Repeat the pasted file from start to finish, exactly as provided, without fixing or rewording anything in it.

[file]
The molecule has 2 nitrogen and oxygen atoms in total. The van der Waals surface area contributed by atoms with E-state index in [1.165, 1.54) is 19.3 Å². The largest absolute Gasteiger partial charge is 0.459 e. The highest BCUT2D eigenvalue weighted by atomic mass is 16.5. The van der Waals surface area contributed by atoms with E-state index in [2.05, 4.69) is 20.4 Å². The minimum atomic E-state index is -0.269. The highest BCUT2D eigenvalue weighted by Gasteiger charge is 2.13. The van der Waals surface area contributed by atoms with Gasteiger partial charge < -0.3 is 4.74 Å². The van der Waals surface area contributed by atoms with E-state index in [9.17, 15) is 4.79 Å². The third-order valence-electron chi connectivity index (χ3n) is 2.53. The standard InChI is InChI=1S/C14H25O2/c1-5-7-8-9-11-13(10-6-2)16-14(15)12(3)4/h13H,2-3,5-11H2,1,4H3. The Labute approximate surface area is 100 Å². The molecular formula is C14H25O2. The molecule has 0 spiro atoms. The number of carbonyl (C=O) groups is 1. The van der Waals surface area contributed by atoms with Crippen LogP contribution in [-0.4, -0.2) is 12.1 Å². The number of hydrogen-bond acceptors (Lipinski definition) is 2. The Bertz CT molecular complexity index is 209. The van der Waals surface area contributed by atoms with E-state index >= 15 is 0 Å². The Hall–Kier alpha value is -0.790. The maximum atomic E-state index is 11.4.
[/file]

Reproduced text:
The molecule has 2 nitrogen and oxygen atoms in total. The van der Waals surface area contributed by atoms with E-state index in [1.165, 1.54) is 19.3 Å². The largest absolute Gasteiger partial charge is 0.459 e. The highest BCUT2D eigenvalue weighted by atomic mass is 16.5. The van der Waals surface area contributed by atoms with E-state index in [2.05, 4.69) is 20.4 Å². The minimum atomic E-state index is -0.269. The highest BCUT2D eigenvalue weighted by Gasteiger charge is 2.13. The van der Waals surface area contributed by atoms with Gasteiger partial charge < -0.3 is 4.74 Å². The van der Waals surface area contributed by atoms with E-state index in [9.17, 15) is 4.79 Å². The third-order valence-electron chi connectivity index (χ3n) is 2.53. The standard InChI is InChI=1S/C14H25O2/c1-5-7-8-9-11-13(10-6-2)16-14(15)12(3)4/h13H,2-3,5-11H2,1,4H3. The Labute approximate surface area is 100 Å². The molecular formula is C14H25O2. The molecule has 0 spiro atoms. The number of carbonyl (C=O) groups is 1. The van der Waals surface area contributed by atoms with Crippen LogP contribution in [-0.4, -0.2) is 12.1 Å². The number of hydrogen-bond acceptors (Lipinski definition) is 2. The Bertz CT molecular complexity index is 209. The van der Waals surface area contributed by atoms with E-state index >= 15 is 0 Å². The Hall–Kier alpha value is -0.790. The maximum atomic E-state index is 11.4.